rEvolver festival and Upintheair theatre alumni Conor Wylie has so many exciting projects on the horizon we thought it would be a good time to ask him ‘what’s up’ and other fun questions!
A LITTLE BIT ABOUT CONOR:
Conor Wylie is a performer, director, writer, and creator of new works of experimental theatre. He is the co-artistic director of A Wake of Vultures, regular collaborator of Hong Kong Exile, and the current COLLIDER Artist-in-Residence of Theatre Replacement. He was selected by his friend and mentor Marcus Youssef for the Mayor's Arts Award for Emerging Theatre Artist in 2017.
Conor likes to play at the edges: between performer and audience and between disciplinary boundaries. His work is mischievous, whimsical, and strange. He's made game-shows, shows with video games, fake motivational speeches, and other weird biz. He ain't crazy bout dat 4th wall. For Upintheair, Conor performed as Detective Qussim Dhatt in The City and the City (collaboration with The Only Animal).
He also wore a variety of turtlenecks and animal masks in OOOO's twisted game show, ALL THE WAY, at the rEvolver Festival in 2017.
Describe yourself in the format of a character synopsis.
Conor Wylie disappears and reappears at odd intervals. We frequently wonder whether he's still around. From chapter to chapter his style changes from patterned shirts to norm-core neutrals, etc, with no apparent through-line. The viewer should be unsure if it is the same guy they have met before.
What do you consider your greatest achievement?
I wouldn't call it an achievement. Maybe the opposite... but something I'm proud of was pulling the plug on the forward career-and-life momentum to travel, party, experiment, get lost, explore queerness and non-monogamy, and generally open up to the unknown in a vulnerable period around my 30th birthday. It was scary and messy, and definitely worth it.
What’s the craziest thing you’ve ever done for the theatre?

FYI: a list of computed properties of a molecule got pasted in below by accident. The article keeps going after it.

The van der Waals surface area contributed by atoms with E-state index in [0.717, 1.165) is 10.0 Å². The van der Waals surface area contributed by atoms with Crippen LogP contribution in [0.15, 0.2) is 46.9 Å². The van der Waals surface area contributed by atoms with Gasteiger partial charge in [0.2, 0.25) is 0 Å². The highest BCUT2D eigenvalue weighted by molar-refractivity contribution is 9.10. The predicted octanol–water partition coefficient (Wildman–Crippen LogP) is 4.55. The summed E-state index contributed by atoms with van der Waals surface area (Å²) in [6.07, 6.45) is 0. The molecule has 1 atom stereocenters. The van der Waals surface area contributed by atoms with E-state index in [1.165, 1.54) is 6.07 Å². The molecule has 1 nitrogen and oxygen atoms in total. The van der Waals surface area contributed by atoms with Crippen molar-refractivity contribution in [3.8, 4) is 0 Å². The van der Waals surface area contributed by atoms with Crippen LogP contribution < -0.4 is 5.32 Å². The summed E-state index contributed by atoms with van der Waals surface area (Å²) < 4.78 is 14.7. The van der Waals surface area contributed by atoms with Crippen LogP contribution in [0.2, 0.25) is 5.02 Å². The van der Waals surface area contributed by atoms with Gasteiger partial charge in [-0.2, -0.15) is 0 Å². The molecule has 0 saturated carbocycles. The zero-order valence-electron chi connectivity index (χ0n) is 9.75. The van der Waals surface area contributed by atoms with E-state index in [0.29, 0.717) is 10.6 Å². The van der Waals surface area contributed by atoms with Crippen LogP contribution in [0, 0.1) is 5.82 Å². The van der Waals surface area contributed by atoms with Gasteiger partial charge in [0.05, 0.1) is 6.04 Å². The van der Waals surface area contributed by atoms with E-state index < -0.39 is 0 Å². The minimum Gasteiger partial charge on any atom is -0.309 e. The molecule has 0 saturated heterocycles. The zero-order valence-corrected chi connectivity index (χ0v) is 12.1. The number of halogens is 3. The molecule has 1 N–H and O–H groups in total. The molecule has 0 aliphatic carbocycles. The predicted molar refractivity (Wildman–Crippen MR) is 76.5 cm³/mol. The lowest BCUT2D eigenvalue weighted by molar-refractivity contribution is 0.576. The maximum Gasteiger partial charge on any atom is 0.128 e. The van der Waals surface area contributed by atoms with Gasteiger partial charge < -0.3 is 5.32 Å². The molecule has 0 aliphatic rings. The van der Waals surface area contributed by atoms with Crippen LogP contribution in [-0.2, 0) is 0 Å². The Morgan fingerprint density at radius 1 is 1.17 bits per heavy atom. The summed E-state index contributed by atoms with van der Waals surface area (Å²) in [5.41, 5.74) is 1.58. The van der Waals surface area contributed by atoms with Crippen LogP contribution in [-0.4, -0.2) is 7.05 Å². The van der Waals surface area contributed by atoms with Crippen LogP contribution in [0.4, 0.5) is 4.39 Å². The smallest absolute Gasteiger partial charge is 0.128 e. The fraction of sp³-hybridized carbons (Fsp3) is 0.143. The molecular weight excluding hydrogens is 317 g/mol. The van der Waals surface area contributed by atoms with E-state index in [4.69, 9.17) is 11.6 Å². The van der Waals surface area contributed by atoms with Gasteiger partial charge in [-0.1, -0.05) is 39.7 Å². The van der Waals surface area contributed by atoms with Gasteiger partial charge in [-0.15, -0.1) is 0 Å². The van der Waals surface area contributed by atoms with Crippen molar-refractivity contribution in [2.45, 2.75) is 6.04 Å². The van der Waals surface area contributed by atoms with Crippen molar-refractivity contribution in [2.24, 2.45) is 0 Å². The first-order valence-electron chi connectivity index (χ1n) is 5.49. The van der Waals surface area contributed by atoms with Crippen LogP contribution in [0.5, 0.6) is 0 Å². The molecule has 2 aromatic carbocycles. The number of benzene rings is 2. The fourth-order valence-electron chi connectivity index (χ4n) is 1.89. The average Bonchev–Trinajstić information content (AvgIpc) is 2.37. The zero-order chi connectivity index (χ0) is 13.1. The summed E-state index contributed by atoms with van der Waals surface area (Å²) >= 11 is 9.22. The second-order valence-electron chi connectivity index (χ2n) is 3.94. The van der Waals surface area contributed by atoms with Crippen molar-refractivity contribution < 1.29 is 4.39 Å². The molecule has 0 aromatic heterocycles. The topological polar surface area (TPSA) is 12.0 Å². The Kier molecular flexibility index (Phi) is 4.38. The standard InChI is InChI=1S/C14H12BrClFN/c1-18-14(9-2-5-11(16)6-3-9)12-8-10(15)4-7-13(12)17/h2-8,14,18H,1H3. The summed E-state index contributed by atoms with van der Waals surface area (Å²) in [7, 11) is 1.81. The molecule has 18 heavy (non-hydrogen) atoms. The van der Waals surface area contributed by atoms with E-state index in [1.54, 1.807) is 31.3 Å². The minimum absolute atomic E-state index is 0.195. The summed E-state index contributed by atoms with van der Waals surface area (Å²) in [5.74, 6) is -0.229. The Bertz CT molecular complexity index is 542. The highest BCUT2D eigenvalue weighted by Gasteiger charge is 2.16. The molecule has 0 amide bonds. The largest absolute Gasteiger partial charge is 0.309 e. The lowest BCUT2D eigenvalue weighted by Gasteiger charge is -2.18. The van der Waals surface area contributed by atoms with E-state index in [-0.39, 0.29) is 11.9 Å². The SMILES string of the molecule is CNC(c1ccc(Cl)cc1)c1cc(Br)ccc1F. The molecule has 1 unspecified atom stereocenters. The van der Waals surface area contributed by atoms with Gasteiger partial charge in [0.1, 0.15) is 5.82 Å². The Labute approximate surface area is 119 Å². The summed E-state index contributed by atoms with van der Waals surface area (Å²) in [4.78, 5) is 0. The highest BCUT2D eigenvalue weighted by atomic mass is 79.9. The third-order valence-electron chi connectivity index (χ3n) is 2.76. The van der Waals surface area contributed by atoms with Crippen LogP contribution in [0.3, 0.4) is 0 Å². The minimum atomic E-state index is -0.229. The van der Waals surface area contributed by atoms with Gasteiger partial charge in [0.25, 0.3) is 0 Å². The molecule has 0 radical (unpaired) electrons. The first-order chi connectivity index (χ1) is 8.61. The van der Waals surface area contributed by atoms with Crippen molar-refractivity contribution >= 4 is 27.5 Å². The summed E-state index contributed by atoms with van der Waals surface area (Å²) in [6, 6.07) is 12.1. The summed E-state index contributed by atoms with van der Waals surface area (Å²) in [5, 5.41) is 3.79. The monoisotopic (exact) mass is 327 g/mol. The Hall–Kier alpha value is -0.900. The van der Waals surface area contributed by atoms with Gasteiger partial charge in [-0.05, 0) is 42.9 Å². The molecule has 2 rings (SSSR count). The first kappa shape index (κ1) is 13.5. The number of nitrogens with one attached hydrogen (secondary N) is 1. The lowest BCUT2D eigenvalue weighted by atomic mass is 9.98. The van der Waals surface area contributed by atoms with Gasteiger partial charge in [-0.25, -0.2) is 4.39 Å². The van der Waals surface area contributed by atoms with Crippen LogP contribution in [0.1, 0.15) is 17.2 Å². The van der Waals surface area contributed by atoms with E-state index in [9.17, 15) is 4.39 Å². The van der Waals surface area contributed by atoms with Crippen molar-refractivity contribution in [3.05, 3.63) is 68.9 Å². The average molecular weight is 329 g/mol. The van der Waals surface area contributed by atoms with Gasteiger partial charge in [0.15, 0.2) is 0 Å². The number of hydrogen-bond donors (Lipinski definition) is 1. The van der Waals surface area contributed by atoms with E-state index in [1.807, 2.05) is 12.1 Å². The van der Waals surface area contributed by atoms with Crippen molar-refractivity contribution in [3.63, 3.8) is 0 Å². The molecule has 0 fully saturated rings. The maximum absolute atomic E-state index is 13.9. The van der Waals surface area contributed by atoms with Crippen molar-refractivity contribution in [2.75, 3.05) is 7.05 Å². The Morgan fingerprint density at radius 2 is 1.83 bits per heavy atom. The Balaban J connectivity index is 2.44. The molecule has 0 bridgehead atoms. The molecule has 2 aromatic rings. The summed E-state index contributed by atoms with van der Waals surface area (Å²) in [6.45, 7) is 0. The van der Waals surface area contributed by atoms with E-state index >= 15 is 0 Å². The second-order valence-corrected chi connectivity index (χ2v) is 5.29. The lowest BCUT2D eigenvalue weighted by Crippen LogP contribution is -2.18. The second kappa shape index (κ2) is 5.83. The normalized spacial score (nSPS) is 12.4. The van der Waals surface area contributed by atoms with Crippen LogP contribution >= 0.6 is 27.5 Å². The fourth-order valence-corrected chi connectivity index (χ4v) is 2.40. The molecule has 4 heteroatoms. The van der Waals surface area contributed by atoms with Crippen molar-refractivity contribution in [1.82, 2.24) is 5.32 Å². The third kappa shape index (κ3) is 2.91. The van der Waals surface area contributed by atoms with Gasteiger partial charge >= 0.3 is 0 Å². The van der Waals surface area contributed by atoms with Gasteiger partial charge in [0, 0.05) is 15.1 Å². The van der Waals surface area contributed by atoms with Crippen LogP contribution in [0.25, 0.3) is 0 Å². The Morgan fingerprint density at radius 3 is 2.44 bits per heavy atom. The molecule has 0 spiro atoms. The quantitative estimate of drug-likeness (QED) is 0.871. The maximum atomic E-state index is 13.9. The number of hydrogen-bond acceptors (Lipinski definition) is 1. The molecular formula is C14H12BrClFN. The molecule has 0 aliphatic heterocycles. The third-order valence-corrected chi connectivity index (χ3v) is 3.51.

A solo show. Twice. WHY? SO LONELY :'(
Do you have any hidden talents?
Catching food in my mouth. I'm talking long distance catches, running catches, diving catches, food thrown from the balcony. Once in university at SFU we did a show where my buddy Sean Marshall Jr. threw a dino-sour across the stage and I caught it in my mouth while falling backwards, and I got the loudest, most enthusiastic ovation I've ever received on stage. CHEAP THRILLS, BABY.
What's one show and/or event in the Vancouver theatre scene you have loved?
Progress Lab's HIVE 2 at Magnetic North was a formative viewing experience for me. 11 companies in one massive warehouse making a variety of micro-pieces you had to rush around to see. So much formal exploration, such irreverent weird experiments. I was enthralled by the buzz in the room, of seeing so many respected companies collaborate rather than compete. I think that's very indie Vancouver and it's the vibe I cherish. The individual works I saw, and especially the form of the whole evening, really shaped my path when I was just starting to discover my aesthetics and practice.
If you could sit down with any theatre artist living or dead and have a long chat, who would you sit down with?
Madelyn Kent. I don't really have big theatre heroes. Madelyn Kent is a humble and cool writer from NYC who has reinvented her practice a few times. I came to her work as a student, when I discovered her plays Enoshima Island and Sachiko in an anthology called New Downtown Now (curated by Young Jean Lee and Mac Wellman). The plays are these bizarre, disjointed slice-of-life stories created through English-language improvisations with her Japanese ESL students. Now she teaches a program called Sense Writing. We met in NYC and I'd love to sit down and chat with her more.